Graham Kilmer
MKE County

Proposal For Transit Health Clinic Sees Pushback

Transit system doesn't want new clinic on facility it may sell in the future.

By - Dec 2nd, 2022 11:31 am
MCTS bus on E. Brady St. Photo by Dave Reid.

MCTS bus on E. Brady St. Photo by Dave Reid.

A proposal to build a health clinic for Milwaukee County Transit System (MCTS) workers is running into some resistance from transit officials worried that the system can’t afford it.

The resolution, sponsored by Sup. Peter Burgelis, would have the county use $614,000 from its federal American Rescue Plan Act (ARPA) allocation to develop the clinic at an MCTS facility.

The board previously approved $1.8 million in ARPA funding for three health clinics as part of a spending package intended to create long-term savings for the county through one-time investments. The idea is that employee health clinics would improve employee retention, increase access to preventive medical care and decrease health care claims.

Burgelis employs the same reasoning for the transit health care clinic. It’s also in response to an MCTS policy that operators have criticized in the past. If a driver gets off the bus because they’re not feeling well, they cannot return to the bus until they get a doctor’s note. This often leads drivers to go to urgent care or emergency rooms for doctor’s notes, sometimes for very minor issues that have already been resolved.

In an interview, Donnell Shorter, president of the Amalgamated Transit Union Local 998, shared an anecdote of an operator that had to get off the bus because a fast food beverage was disagreeing with them. This driver had to get a doctor’s note to return to the bus, despite the issue quickly resolving itself. Urgent care and emergency room visits cost the drivers money in co-pays, but the bulk of the cost for these visits is being paid for by the county.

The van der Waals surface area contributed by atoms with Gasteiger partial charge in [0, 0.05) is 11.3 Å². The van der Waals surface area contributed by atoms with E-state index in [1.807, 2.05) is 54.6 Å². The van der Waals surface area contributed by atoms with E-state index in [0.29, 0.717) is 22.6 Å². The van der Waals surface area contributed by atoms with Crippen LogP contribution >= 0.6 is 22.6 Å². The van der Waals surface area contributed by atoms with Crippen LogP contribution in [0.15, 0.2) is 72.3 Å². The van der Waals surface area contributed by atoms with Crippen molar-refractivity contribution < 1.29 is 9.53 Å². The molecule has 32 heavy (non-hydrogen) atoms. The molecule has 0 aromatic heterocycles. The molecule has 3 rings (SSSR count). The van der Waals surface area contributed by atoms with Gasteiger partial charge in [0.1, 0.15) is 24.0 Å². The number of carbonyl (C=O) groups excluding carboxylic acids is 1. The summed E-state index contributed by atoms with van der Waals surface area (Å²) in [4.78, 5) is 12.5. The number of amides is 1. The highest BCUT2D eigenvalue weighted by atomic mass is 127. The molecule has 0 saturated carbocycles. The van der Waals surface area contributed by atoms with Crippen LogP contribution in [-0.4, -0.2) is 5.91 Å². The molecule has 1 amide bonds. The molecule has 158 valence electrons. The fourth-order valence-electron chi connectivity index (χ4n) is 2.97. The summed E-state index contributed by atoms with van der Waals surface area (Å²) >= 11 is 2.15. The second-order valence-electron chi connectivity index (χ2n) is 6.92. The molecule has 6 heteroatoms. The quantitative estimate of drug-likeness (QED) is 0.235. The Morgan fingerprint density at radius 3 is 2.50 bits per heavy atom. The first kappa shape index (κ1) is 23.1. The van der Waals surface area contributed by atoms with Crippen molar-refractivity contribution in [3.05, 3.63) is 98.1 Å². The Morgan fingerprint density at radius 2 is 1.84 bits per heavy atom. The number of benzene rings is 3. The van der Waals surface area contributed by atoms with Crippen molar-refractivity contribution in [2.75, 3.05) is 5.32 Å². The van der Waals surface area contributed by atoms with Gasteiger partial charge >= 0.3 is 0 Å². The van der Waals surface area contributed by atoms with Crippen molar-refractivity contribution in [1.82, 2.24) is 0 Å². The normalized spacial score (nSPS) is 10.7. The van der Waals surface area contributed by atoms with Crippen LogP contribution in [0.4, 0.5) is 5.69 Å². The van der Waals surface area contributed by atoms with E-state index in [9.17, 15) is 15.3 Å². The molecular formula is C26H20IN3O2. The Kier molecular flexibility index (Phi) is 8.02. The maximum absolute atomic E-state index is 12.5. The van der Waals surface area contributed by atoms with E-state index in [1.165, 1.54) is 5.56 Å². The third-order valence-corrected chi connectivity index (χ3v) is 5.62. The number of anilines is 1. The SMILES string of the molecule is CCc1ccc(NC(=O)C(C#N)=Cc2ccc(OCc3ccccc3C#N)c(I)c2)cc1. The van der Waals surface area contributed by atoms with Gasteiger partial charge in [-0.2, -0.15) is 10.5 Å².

The resolution was recommended for approval by the county board’s Committee on Transportation and Transit. Then two days later it was shelved by the county’s ARPA Task Force.

Typically, the ARPA Task Force, which only has the power to review spending proposals, would tackle a resolution like this first. But Burgelis sought to fast-track the legislation in response to the contract negotiations between MCTS and ATU that were ongoing when he drafted it. The union and MCTS finalized a labor agreement just days before it went before the transit committee and the task force.

Denise Wandke, interim managing director of MCTS, told the task force that the transit system is reviewing ways to address the projected $20 million budget shortfall it faces in the coming years and that one option on the table is reducing the system’s facilities footprint. In light of that, transit officials are hesitant to move forward with a plan that could see a clinic built at a facility that is shut down a year or two later.

Instead, Wandke said the transit system supported bus drivers having the ability to visit one of the three county employee health clinics that are already funded. “But to actually house it here, I think we still have to do some facility assessments in order to figure out exactly what MCTS looks like coming into the future.”

Tony Maze, Milwaukee County director of benefits, told the Task Force, “Absolutely yes, we would be able to incorporate MCTS within the three combined clinics. With that being said, there, there would still be an additional cost associated with that due to the number of employees that would be now eligible, that were not calculated in the original request.”

The county board ultimately retains the authority to allocate ARPA funds, and the proposal is still scheduled to go before the board’s Finance Committee and the full board.

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